The American Medical Association voted not long ago to classify obesity as a disease.  The intentions were good, for obesity and the associated health problems, do need attention. There are problems with this, for example if one uses only body mass index to diagnose, then an individual with heavy musculature could conceivably be diagnosed as “obese” when clearly that is not the case. Some, such as National Review, write that this is another attempt to lessen personal responsibility and allow government to enter into our lives and our bodies.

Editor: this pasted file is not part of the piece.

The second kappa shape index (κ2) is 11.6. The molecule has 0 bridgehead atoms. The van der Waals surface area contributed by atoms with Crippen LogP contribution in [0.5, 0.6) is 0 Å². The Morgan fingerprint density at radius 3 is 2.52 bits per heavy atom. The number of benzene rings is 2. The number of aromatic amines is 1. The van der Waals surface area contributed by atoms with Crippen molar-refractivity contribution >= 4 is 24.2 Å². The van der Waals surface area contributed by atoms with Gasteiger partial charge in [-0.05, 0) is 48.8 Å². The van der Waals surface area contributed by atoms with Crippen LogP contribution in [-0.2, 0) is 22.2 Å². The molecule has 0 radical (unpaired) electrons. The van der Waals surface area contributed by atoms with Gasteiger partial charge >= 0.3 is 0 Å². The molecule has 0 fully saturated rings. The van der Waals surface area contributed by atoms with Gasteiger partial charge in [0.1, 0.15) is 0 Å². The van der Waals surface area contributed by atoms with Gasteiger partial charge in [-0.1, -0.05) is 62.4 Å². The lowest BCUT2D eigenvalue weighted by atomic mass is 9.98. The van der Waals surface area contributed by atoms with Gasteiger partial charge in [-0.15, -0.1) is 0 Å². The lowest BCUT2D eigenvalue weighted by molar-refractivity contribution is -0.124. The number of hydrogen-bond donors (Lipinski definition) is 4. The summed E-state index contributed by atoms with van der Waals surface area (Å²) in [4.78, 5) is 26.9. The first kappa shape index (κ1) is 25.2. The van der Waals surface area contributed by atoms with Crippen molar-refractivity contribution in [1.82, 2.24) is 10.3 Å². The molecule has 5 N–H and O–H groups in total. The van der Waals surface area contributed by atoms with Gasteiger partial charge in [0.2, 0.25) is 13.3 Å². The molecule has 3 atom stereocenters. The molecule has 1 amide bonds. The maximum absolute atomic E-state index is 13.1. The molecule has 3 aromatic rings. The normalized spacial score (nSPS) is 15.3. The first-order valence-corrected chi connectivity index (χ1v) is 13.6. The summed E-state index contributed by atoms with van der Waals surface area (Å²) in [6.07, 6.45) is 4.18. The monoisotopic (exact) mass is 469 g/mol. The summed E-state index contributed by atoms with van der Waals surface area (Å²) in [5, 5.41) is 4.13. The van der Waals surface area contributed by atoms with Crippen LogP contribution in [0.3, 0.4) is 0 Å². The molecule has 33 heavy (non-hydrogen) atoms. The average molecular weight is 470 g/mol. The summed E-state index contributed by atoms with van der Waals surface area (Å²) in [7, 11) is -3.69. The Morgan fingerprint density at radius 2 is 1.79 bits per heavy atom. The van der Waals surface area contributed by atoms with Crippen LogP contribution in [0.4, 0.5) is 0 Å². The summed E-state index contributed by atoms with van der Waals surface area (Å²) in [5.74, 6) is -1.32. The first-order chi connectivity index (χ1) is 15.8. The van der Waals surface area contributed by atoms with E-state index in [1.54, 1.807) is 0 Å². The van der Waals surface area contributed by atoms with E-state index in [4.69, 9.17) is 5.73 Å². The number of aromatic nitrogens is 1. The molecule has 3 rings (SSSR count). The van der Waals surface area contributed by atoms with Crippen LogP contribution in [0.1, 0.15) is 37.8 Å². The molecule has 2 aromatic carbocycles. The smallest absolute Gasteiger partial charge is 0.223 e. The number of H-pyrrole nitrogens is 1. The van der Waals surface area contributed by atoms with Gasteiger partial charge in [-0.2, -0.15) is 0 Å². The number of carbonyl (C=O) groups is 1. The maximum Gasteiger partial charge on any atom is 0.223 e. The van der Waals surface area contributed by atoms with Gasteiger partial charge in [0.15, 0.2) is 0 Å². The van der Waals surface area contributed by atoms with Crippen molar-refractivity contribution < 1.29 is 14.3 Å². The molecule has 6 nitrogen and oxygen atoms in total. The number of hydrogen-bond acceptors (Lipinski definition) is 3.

Physicians’ attempts to change what were at one time called “conditions” or “failings” or other terms into “disease” is nothing new.   You can read an excellent summary on the evolution of the term “schizophrenia” in the November 2011 Schizophrenia Bulletin.  The article quotes Berrios, “… schizophrenia research can be described as a set of research programs running in parallel, each based on different concepts of disease, mental symptom, and human mind.” For an overall critique of schizophrenia as a disease, Models of Madness is a good start. Alcohol dependency has been defined as a disease for decades. Dr. Benjamin Rush, a founding father of the United States, is credited with declaring that alcoholism is a disease. The research of E. M. Jellinek aoubt 60 years ago is credited with giving this diagnosis credence. David J. Hanson, PhD, of SUNY-Potsdam, gives a thoughtful critique of the disease model at http://www2.potsdam.edu/hansondj/Controversies/Is-Alcoholism-a-Disease.html.